Local Man Realizes Dream

Posted: October 23, 2013

In spring 2013, Zach Grandle purchased the Plains Mill in Timberville. (Photo by Courtesy photo)
Growing up in Broadway, Zach Grandle and his friends dreamed of owning a distillery or brewery. Even years later, while Grandle was working in marketing in North Carolina, the idea still lingered in his head.

“I would come home at Christmas and we would still talk about it,” he said.

Eventually, a friend’s fiancee tired of all the talk.

“She said, ‘You guys are gonna need to shut up or do it,’ ” he recalled.

A self-described risk taker, Grandle took her advice to heart and set to work. Believing Virginia would be an ideal location for his new business venture — a whiskey and bourbon distillery — he left his life in North Carolina and returned to the Valley.

“Virginia is a great place for a distillery or a winery because of the [Agritourism] and historic tourism,” he explained. “And [I wanted] to be home; I’m not gonna lie — I missed it.”

After touring available locations, he purchased the Plains Mill in Timberville in spring 2013. With crumbling stairways, partial dirt floors and a family of raccoons residing in the framework, he admits the abandoned mill needs “a lot” of rehabilitations.

However, he found the property’s rich history too enticing to pass up.

According to Grandle, the first on-site mill was built by Matthew Harrison in 1769. His wife, Mary Harrison, was the daughter of Col. James Woods Sr., a campaign adviser to George Washington.

In 1832, the property was purchased by Dr. Solomon Henkel, who tore down the original mill and started constructing a new one in 1847. He died before the mill was rebuilt, leaving his son, Siram P. Henkel, to complete the project. Siram wrote about his experience in his journals, eight of which can be found at The Library of Virginia in Richmond.

The mill built by Siram is the structure still standing today.

“It’s one of a handful of mills in the area that survived the Civil War,” Grandle said, adding that Confederate and Union soldiers camped out on the front lawn. “It’s really unique in that aspect.”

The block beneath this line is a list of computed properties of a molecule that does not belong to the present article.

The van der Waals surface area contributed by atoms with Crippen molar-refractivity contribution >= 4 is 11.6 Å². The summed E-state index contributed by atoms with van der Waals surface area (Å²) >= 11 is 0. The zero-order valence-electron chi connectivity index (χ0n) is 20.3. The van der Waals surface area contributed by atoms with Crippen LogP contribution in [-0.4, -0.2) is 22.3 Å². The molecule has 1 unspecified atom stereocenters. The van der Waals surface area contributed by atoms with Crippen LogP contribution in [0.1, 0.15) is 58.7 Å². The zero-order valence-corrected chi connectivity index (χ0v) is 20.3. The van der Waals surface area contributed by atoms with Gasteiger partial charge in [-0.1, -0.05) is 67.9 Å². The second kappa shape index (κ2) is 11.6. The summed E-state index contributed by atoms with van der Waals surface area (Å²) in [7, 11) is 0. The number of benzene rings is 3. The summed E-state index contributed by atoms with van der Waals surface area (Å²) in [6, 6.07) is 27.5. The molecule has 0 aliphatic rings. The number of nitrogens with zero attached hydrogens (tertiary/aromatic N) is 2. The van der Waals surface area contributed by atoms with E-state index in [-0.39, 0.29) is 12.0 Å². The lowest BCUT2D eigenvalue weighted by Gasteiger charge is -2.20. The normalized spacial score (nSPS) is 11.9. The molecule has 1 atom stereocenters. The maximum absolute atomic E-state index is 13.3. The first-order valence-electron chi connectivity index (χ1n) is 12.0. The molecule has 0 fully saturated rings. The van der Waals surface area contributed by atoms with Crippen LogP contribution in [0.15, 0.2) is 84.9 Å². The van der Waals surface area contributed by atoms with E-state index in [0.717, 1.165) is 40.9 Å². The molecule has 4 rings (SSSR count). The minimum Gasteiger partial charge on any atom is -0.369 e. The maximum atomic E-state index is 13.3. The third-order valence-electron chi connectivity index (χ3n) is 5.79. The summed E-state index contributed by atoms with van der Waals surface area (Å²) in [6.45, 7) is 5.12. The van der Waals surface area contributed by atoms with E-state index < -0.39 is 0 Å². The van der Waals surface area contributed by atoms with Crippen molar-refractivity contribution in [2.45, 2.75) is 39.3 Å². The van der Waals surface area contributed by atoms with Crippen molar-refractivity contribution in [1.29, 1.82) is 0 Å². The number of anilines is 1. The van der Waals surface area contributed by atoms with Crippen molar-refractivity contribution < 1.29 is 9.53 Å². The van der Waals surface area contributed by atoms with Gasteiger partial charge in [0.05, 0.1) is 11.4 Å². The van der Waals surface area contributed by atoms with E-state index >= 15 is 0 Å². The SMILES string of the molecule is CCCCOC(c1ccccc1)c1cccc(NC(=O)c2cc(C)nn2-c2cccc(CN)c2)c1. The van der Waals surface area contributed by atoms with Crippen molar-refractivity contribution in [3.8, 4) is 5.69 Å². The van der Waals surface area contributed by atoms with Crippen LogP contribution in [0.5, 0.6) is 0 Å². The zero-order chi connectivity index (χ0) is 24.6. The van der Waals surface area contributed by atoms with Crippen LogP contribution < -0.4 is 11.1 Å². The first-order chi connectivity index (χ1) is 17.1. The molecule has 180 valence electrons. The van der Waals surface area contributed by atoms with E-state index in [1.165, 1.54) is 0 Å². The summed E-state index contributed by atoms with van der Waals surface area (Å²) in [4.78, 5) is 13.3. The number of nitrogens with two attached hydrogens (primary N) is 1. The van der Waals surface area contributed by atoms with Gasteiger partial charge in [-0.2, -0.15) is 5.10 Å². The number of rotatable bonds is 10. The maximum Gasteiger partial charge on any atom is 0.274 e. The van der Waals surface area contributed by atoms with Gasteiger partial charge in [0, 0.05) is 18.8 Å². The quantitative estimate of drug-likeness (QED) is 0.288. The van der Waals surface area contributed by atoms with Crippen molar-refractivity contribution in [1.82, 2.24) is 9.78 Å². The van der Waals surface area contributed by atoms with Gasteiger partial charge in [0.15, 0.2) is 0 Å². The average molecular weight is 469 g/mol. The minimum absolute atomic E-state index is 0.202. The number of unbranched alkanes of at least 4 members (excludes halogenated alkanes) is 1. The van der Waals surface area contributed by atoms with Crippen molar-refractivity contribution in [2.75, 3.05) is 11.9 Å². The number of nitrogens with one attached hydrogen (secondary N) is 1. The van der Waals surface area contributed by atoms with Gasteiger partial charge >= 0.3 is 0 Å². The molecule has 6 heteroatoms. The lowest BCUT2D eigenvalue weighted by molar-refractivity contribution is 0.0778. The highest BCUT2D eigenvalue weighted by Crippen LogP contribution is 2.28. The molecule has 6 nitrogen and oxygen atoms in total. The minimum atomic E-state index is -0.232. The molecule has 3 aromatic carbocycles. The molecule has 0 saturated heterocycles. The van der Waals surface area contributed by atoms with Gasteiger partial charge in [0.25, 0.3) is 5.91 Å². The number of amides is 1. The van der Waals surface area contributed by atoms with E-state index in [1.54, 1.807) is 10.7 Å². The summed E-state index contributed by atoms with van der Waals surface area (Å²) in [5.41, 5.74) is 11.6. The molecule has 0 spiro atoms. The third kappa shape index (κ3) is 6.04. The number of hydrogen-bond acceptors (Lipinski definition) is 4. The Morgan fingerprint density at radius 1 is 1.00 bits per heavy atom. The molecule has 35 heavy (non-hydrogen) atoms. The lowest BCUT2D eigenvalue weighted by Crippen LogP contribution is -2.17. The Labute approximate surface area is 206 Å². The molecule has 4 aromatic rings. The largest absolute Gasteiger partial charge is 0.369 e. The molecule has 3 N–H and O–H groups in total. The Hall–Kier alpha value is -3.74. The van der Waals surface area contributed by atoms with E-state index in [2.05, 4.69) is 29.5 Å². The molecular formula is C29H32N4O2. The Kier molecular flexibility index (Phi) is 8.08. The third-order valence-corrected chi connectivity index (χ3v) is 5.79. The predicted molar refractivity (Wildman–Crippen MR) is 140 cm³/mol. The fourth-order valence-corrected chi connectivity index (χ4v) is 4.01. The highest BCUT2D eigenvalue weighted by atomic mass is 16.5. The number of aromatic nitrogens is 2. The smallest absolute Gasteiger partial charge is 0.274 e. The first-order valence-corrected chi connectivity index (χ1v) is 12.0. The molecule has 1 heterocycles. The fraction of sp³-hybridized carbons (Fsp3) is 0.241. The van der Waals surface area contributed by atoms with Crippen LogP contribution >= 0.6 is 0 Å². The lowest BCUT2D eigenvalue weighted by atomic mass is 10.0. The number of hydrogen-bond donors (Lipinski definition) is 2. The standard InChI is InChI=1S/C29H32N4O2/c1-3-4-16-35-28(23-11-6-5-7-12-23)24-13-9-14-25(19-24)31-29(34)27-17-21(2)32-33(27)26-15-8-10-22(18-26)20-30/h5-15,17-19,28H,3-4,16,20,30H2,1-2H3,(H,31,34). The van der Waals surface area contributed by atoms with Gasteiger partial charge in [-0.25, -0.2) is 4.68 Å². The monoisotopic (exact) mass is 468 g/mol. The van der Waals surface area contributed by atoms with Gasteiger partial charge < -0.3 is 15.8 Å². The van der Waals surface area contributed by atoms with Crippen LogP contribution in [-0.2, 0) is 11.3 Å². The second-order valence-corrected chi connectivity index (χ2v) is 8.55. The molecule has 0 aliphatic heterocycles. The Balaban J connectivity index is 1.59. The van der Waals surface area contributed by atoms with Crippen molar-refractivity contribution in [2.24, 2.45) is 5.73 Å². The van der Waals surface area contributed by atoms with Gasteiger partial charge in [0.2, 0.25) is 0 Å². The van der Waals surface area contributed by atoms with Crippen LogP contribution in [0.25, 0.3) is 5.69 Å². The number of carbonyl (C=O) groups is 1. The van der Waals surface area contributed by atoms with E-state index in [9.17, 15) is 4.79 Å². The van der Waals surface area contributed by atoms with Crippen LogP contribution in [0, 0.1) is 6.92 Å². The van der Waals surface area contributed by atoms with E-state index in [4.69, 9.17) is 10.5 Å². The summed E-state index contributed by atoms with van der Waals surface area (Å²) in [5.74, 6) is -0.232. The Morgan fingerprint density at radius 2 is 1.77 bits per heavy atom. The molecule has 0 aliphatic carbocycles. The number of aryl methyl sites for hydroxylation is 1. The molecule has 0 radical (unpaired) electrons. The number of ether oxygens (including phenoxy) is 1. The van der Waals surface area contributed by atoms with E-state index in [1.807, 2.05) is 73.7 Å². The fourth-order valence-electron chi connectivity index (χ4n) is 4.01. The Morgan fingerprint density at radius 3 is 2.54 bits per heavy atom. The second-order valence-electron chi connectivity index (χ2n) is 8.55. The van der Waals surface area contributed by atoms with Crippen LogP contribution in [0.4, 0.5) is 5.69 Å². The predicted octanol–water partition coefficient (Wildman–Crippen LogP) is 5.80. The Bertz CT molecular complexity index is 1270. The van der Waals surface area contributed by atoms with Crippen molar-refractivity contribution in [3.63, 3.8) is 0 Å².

Grandle is currently working on getting the mill designated as a historic landmark by the Virginia Department of Historic Resources. His Preliminary Information Application, the first step in the process, was accepted in September. He also plans to honor the mill’s history by creating an on-site museum full of artifacts and photos.

There’s only one drawback to his business vision — starting a distillery, museum and event venue isn’t cheap. Grandle, however, has a plan.

In a deed dating back to 1810, the water rights to Plains Mill Spring were deeded to the Plains Mill property.

“It’s actually one of the largest springs in the area,” he remarked, mentioning that it averages about six million gallons of water a day. “It’s drought proof.”

Adding he’s read clean water may be as valuable in the 21st century as oil was in the 20th, Grandle is confident he’ll be able to sell the water rights, though ideally, he’d prefer a local investor.

“It makes sense to keep it locally,” he says.

However, after the previous owner and the town of Broadway were involved in legal disputes regarding the deeded water rights to the spring, he acknowledges a local deal might be off the table.

Nevertheless, Grandle remains hopeful.

“At the end of the day, [if a local] town needs water and I need to sell water to pay for the rehabilitation project, I think it would be a win-win for the community.”

For more information, visit plainsmill.com.

Contact Katie King at (540) 574-6271 or kking@dnronline.com.